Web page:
Key 343 Large, functional iron key, remarkable mostly for the curious flattened area along the shank. It was just smashed flat during fabrication, but I've no idea why this was done.

Key 350 Unusually large rotary key, with intact iron. Typical bow design for large bimetallic keys.

Key 360 Delightful figural with a ram head, a battering ram on a very tiny scale.

Keys 367, 371  Noticed that these have a similar decoration, cast-in bevels on either side of the shank. Otherwise, simply very nice examples of not-quite ring keys.  Wearing them on fingers would be uncomfortable.

Key 370  This is a type of long-format key that is not rare, but not so common either.  It is iron and strictly utilitarian. The pins are made separately and pressed into holes punched into the key blank. One protrudes a bit from the back, as I tried to show in figure 370B. I haven't seen any bolt that such a key might fit.

Key 387   Looks like a door key, but is much too small.

Key 394   Very interesting dual purpose key.  I think it was used as a hairpin, both ornamental and a neat solution for the problem of carrying.  Although tiny, the key itself is quite detailed, and I believe was functional in a casket lock


Ring keys    

Ring keys are the most abundant and popular type that are collected today. We have been told often enough that Roman ring keys were worn on the finger. It could certainly have been done in most cases, but I think that the ring was primarily a device for hanging. Sometime I must try wearing a ring key for a day. If worn so that the shank and bits were on the outside of the finger, I suspect it would catch on everything and flop around something fierce! If worn on the inside of the finger, I can picture two citizens shaking hands and locking keys!  Or did they shake hands in those days? No, but they did clasp hands on certain important occasions.  Many ring keys are known which are too small for any human finger. I believe that most often, ring keys were hung on thongs around the neck or suspended from a girdle. There is physical evidence (muzarp) that keys were sometimes attached to a belt.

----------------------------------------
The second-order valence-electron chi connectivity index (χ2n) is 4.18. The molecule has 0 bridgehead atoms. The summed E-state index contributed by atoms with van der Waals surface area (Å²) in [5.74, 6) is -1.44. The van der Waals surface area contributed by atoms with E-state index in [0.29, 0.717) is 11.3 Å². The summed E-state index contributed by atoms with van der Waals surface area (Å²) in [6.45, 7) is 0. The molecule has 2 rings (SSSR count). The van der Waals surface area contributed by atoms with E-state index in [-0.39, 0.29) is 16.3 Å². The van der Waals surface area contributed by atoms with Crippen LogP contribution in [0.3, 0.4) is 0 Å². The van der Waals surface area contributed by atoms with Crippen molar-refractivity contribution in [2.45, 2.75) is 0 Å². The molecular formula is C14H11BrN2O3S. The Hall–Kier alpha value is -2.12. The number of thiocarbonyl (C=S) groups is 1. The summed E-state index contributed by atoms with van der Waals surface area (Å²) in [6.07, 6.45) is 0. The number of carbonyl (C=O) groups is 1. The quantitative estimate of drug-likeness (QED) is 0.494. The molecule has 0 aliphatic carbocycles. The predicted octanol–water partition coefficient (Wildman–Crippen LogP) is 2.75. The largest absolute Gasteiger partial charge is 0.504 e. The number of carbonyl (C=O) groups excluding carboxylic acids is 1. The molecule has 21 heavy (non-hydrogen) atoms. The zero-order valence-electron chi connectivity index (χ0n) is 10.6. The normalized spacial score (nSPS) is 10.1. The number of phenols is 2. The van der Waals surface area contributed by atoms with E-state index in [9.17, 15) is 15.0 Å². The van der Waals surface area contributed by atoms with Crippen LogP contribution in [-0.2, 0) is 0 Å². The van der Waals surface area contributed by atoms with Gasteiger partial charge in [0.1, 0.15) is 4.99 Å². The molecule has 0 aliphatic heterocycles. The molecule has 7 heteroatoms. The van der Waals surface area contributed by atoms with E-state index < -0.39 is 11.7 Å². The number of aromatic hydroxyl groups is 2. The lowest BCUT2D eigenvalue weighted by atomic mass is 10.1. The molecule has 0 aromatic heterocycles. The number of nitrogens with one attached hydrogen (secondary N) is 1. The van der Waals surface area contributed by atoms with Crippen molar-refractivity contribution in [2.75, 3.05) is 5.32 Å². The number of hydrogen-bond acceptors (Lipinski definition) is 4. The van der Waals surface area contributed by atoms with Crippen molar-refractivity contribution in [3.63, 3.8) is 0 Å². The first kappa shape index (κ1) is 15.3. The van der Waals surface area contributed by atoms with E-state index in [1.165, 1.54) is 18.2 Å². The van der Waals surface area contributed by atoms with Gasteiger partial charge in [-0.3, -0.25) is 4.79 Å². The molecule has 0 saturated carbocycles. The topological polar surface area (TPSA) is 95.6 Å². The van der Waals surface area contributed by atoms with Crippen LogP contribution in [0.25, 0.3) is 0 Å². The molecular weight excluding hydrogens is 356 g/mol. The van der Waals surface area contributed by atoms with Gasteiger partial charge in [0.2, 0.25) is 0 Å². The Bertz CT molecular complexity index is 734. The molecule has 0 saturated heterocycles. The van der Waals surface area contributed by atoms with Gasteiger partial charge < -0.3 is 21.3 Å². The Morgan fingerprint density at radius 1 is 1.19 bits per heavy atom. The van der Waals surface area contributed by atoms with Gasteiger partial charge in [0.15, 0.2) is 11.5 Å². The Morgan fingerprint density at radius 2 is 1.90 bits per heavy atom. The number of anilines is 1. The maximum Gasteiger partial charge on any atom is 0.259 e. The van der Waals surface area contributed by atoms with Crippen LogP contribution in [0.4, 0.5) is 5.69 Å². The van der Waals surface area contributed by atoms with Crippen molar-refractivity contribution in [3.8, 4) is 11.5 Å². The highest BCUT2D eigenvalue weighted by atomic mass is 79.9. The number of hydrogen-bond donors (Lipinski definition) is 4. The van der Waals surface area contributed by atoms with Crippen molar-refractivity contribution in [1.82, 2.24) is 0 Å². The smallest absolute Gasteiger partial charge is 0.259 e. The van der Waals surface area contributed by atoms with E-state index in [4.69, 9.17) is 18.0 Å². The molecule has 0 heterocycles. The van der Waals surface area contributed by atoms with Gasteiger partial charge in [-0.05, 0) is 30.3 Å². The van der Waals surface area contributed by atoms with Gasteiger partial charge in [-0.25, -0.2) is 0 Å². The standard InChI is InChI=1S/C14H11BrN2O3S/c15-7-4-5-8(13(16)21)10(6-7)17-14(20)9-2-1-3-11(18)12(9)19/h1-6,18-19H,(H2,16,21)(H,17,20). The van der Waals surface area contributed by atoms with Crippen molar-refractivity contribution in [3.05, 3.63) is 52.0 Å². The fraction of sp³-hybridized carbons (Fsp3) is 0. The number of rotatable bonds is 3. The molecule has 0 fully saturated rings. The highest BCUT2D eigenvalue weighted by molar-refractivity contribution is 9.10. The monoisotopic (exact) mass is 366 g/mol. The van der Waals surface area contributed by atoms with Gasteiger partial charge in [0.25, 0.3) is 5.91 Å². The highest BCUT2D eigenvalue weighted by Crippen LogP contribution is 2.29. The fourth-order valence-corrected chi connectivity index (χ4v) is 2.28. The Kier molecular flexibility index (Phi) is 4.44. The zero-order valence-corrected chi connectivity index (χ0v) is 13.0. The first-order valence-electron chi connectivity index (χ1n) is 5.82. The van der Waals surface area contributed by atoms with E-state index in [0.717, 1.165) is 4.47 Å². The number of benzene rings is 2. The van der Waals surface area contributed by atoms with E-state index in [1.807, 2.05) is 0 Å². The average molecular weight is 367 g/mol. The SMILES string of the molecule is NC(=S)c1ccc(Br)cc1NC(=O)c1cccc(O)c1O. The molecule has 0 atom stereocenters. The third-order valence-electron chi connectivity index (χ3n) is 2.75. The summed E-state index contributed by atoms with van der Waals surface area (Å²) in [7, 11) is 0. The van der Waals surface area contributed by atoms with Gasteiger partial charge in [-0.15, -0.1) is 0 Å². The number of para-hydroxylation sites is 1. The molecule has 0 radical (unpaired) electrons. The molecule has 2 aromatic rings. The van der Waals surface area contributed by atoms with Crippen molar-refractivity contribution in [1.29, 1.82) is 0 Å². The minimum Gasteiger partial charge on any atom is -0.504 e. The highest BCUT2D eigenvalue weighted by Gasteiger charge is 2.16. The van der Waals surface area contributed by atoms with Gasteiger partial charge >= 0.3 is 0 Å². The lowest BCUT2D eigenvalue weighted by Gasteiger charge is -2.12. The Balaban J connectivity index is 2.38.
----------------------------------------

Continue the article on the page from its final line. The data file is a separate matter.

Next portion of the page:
Normal tumbler ring keys


Shank up tumbler ring keys


There may be an organizational scheme for Roman keys somewhere that I haven't yet found. Therefore, to bring some sort of order into the chaos of ring keys, I've arranged my own in the following categories:

1. Normal tumbler ring, shank in the same plane as the ring

2. Shank up tumbler ring, shank perpendicular to the plane of the ring

3. Rotary ring

4. Folding ring

5. Warded ring

Normal tumbler ring